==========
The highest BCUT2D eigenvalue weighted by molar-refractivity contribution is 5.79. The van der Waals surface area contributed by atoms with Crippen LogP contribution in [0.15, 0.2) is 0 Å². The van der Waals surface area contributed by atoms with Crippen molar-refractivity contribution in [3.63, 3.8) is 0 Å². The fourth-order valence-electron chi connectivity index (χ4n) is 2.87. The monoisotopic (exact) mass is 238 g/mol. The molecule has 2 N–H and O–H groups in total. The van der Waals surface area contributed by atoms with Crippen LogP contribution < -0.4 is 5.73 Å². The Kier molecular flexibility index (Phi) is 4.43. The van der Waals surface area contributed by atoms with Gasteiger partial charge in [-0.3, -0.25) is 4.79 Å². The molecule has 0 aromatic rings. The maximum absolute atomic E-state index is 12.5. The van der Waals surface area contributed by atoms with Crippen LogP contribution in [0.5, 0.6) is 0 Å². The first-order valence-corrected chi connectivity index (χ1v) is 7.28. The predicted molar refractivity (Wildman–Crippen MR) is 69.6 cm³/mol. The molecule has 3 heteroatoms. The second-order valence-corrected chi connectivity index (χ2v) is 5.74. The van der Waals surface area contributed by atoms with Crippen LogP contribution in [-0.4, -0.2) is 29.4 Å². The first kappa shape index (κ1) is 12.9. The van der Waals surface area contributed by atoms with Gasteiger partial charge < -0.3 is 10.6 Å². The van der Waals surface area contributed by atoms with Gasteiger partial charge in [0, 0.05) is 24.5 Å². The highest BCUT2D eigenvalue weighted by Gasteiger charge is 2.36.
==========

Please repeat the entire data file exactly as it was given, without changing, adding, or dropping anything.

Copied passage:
The highest BCUT2D eigenvalue weighted by molar-refractivity contribution is 5.79. The van der Waals surface area contributed by atoms with Crippen LogP contribution in [0.15, 0.2) is 0 Å². The van der Waals surface area contributed by atoms with Crippen molar-refractivity contribution in [3.63, 3.8) is 0 Å². The fourth-order valence-electron chi connectivity index (χ4n) is 2.87. The monoisotopic (exact) mass is 238 g/mol. The molecule has 2 N–H and O–H groups in total. The van der Waals surface area contributed by atoms with Crippen LogP contribution < -0.4 is 5.73 Å². The Kier molecular flexibility index (Phi) is 4.43. The van der Waals surface area contributed by atoms with Gasteiger partial charge in [-0.3, -0.25) is 4.79 Å². The molecule has 0 aromatic rings. The maximum absolute atomic E-state index is 12.5. The van der Waals surface area contributed by atoms with Crippen LogP contribution in [0.5, 0.6) is 0 Å². The first-order valence-corrected chi connectivity index (χ1v) is 7.28. The predicted molar refractivity (Wildman–Crippen MR) is 69.6 cm³/mol. The molecule has 3 heteroatoms. The second-order valence-corrected chi connectivity index (χ2v) is 5.74. The van der Waals surface area contributed by atoms with Crippen LogP contribution in [-0.4, -0.2) is 29.4 Å². The first kappa shape index (κ1) is 12.9. The van der Waals surface area contributed by atoms with Gasteiger partial charge < -0.3 is 10.6 Å². The van der Waals surface area contributed by atoms with Gasteiger partial charge in [0, 0.05) is 24.5 Å². The highest BCUT2D eigenvalue weighted by Gasteiger charge is 2.36.